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Prince Harry says some British soldiers did not ‘necessarily agree’ with war in Afghanistan



The Duke of Sussex has said some British soldiers were not “necessarily” supportive of military efforts in Afghanistan.

During a live-streamed conversation with author and therapist Gabor Maté, Prince Harry discussed his military tours to Afghanistan.

In response to Maté stating he did not align with the west during the conflict, the duke said: “One of the reasons why so many people in the United Kingdom were not supportive of our troops was because they assumed that everybody that was serving was for the war.

“But no, once you sign up, you do what you’re told to do.

“So there was a lot of us that didn’t necessarily agree or disagree, but you were doing what you were trained to do, you were doing what you were sent to do.”

Harry, 38, also described how it would have been impossible for him to stay in the UK inside the royal family and preserve his mental health and assure a loving environment for his wife and their two children.

Harry and his wife, Meghan, left Britain in 2020 and have settled in southern California, giving up their roles as working royals.

Speaking on Saturday, he was careful to avoid blaming anybody by name for the fracturing of the family. But his comments likening his move to America to a life-saving escape from a toxic, hostile and sometimes racist “containment” will do little to quell the feud that has intensified with his father King Charles and brother Prince William since the publication of his tell-all autobiography Spare in January.

It was reported this week that Charles has evicted Harry and Meghan from Frogmore Cottage, their UK home gifted by the late Queen.

Prince Harry during the live-streamed conversation on Saturday. Photograph: Random House

“I’ve lost a lot, but at the same time I’ve gained a lot. To see my kids growing up here the way that they are, I just can’t imagine how that would have been possible back in that environment,” Harry told Maté, as they faced each other in outsized armchairs before a robust log fire.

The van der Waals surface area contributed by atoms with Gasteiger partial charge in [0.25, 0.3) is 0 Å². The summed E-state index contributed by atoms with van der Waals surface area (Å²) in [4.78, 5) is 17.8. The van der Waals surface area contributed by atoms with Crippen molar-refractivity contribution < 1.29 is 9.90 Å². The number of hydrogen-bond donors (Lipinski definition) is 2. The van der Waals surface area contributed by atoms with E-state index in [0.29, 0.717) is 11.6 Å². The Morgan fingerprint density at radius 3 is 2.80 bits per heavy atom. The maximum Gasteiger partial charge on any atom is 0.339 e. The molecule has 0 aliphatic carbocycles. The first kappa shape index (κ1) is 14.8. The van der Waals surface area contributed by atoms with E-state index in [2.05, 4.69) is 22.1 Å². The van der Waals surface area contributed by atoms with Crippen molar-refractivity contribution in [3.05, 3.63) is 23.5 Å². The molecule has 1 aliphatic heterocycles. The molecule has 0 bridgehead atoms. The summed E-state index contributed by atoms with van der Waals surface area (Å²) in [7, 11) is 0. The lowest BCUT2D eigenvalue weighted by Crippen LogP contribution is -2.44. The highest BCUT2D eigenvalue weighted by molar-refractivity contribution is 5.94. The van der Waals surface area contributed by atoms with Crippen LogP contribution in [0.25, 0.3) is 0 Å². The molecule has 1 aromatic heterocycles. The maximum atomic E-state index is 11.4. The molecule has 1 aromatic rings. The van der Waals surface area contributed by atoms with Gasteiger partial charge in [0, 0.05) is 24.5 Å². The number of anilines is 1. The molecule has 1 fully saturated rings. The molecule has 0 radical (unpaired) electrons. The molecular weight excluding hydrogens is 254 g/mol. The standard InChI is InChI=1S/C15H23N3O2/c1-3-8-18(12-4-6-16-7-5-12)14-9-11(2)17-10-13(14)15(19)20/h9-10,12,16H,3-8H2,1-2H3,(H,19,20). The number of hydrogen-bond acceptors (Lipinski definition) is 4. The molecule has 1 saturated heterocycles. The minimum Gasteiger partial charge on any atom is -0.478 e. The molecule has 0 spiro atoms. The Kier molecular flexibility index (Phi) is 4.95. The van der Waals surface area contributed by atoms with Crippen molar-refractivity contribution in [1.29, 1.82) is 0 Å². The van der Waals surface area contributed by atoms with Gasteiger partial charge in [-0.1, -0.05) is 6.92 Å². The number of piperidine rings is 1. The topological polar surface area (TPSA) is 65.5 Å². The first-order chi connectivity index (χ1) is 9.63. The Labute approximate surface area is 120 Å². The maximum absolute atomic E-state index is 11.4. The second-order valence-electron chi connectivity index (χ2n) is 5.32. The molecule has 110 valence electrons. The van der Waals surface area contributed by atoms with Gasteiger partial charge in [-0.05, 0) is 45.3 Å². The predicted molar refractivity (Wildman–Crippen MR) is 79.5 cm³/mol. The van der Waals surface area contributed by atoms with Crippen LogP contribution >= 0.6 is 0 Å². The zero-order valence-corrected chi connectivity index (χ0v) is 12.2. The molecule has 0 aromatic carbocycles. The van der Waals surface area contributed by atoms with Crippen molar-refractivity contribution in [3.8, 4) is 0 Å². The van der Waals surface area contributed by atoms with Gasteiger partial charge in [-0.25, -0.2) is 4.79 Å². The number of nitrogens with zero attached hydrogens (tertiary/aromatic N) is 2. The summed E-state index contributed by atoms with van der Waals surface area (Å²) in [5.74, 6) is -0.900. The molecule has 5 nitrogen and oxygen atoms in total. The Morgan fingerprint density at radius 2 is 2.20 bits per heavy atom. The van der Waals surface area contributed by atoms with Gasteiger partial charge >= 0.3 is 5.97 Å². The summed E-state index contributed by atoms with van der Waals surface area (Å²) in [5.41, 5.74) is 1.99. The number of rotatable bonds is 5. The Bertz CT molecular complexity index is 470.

“You try your best to make sure you don’t hand on any traumas you have as a parent. But if you’re still stuck within the same environment it kind of always feels self-defeating. To be able to change what I would say was the root cause of so much of those issues, to be able to up, move, feels as though it gives me much more of a chance, agency as parents to be able to bring our kids up in a way that is really, really beneficial.”

Alluding to his own emotionally challenging upbringing inside the royal family, Harry added: “We do the best we can as parents, learning from our own pasts, overlapping those mistakes perhaps, and being able to grow together in order to be able to provide for our kids and to be able to break that cycle. You certainly don’t make friends in the process in the short term.”

Marriage to his wife Meghan, he said, helped him realize who he truly is.

“People have said my wife saved me. I was stuck in this world. And she was from a different world and helped draw me out of that. But none of the elements of my life now would have been possible without me seeing it for myself,” he said.

The event was organized by publishers Random House as an exploration of Harry’s journey from trauma to healing. Maté is a 79-year-old Hungarian Canadian physician whose book, The Myth of Normal, addresses “trauma, illness and healing in a toxic culture”.

In a 2018 interview with the Guardian, he praised princes William and Harry for opening up about the mental pain caused by the 1997 death of their mother, Princess Diana. Harry was also widely lauded for his admission that he sought counseling after 20 years of bottling up his feelings.

During their chat on Saturday, Maté said he had read Spare, and concluded that Harry had attention deficit disorder (ADD), which he could overcome. “I don’t see it as a disease. I see it as a normal response to abnormal stress when a kid is in a stressful environment,” he said.

In relation to previous views he has expressed on serving in combat in Afghanistan, British veterans criticised the Duke of Sussex’s claim in January that he had killed 25 Taliban soldiers while serving with the British army in Afghanistan and warned the high-profile admission could increase the risk to his personal security.

The prince recounted in his memoir his time as a gunner in an Apache attack helicopter while on his second tour of the country in 2012.

The retired army veteran Col Tim Collins said the prince’s disclosure was crass, and that “we don’t do notches on the rifle butt”.

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